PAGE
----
Nor did Chang and Bloomfield chefs "empower" (the trendiest word of the decade) chefs to stop "endlessly repeating the lessons of the French Grand Masters." In fact, by 2004, chefs like Jean-Georges Vongerichten of Jean-Georges, the late Gilbert LeCoze of Le Bernardin, Gray Kunz of Lespinasse, and David Bouley of Bouley had long before shaken up the rigidity of French haute cuisine, and that direction is as strong today as it was then. Jean-Georges also created Spice Market in 2004 -- big (not small), loud, and with a menu of Southeast Asian street food that includes spicy Thai fried chicken wings with mango and mint, which didn't need to be pre-ordered.

Was Bloomfield's modest Spotted Pig -- bankrolled by Mario Batali, who brought in high profile celebrity crowd to a tiny space only they could get easy access to -- the first gastro pub? By no means: the word gastro pub itself has been in print since 1996, to describe modern London pubs like The Eagle and the Landsowne.

that by then were serving menus beyond shepherd's pie and bangers and mash.

Back in 1989, I co-authored a restaurant guide to New York and could hardly keep up with the myriad new hot spots making waves as part of the evolution of the city's rapid food culture: there was the Odeon in Tribeca and Balthazar in Soho, opened by Keith McNally, one of the smartest innovators in the business; Montrachet, opened by another pioneer, Drew Nieporent; Da Silvano and Il Cantinori, which kicked off the Tuscan trattoria trend; Gotham Bar & Grill, still an iconic New York restaurant, with a chef's chef, Alfred Portale Florent; a grunge French bistro named Florent in the Meat Packing District; Danny Meyer's Union Square Café, whose new style of cordiality changed everything about American hospitality; the beloved art déco Empire Diner, small, loud, with a counter just like Chang's Momofuko Ko. There were many more -- all of them downtown, long before Chang and Bloomfield made that area hip.

The same vanguard spirit should also be credited to young chefs and restaurateurs in other parts of the country working long before Chang and Bloomfield arrived on the scene: Guillermo Pernot, who spearheaded the arrival of modern Latino food at ¡Pasión! in Philadelphia; Mavro Thalassitis did the same for Hawaiian-French cuisine at Chef Mavro in Honolulu and David Link for modern Creole at Herbsaint and American charcuterie at Cochon; Michelle Bernstein created a wondrous Florida-Caribbean style at Azul in Miami; Ming Tsai contemporized Chinese food at Blue Ginger in Wellesley; José Andres brought Spain's molecular gastronomy to the U.S. at minbar in D.C.; and no one has had more of an effect on Japanese food that Nobu Matsuhisa, whose original sushi bar was in Los Angeles before bringing his namesake restaurant to New York.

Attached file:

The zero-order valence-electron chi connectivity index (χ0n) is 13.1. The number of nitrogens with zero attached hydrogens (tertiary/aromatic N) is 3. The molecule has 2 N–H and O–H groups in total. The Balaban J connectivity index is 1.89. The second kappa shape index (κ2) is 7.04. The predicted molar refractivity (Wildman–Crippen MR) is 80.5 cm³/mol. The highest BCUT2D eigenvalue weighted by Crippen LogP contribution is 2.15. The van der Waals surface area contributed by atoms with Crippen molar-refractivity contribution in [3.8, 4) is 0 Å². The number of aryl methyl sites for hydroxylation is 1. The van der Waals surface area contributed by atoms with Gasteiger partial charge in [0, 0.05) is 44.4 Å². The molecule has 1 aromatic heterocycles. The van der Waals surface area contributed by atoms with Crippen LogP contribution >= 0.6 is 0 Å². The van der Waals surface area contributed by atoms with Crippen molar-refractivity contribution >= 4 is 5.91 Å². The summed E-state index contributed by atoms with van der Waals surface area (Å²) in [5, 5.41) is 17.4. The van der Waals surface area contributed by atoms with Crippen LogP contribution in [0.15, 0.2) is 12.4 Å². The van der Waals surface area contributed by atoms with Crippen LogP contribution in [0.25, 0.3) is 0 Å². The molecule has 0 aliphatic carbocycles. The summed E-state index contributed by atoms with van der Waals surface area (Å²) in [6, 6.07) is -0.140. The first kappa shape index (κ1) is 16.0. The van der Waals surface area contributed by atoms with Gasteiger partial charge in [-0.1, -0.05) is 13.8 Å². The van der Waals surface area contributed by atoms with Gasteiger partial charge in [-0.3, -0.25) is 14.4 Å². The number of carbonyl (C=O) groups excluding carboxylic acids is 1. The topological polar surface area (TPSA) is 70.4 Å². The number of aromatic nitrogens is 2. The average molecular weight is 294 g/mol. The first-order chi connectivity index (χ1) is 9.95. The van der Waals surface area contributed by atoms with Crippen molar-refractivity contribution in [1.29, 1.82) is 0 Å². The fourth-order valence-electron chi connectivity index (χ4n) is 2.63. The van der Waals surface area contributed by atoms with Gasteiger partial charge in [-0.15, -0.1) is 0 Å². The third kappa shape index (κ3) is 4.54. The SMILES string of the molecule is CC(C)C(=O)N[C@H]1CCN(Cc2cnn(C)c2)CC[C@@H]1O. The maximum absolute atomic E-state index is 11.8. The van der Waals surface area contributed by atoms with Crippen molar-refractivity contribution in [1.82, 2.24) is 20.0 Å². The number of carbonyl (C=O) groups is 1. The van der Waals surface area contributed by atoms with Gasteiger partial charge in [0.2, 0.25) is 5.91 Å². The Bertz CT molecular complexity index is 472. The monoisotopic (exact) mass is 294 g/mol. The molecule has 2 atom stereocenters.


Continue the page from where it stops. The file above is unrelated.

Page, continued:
I am not trying to suggest that Chang and Bloomfield have not had considerable influence on American gastronomy, but both have been hyped by the New York media all out of whack with the reality of what goes on in the rest of the United States. For while it is easy enough to make a case for the explosive mark groups like the Sex Pistols and Nirvana made in their time, it would be difficult to compare their influence on contemporary music to that made by hip hop artists like Jay-Z, rockers like Bruce Springsteen, the concept albums of Paul Simon, and the jazz soul of Alicia Keys.

As ever, time will tell about Chang and Bloomfield -- two excellent, innovative chefs and canny restaurateurs -- but did they actually "change America?" No, but they are a respected part of what makes America's culinary culture the most fascinating in the world right now.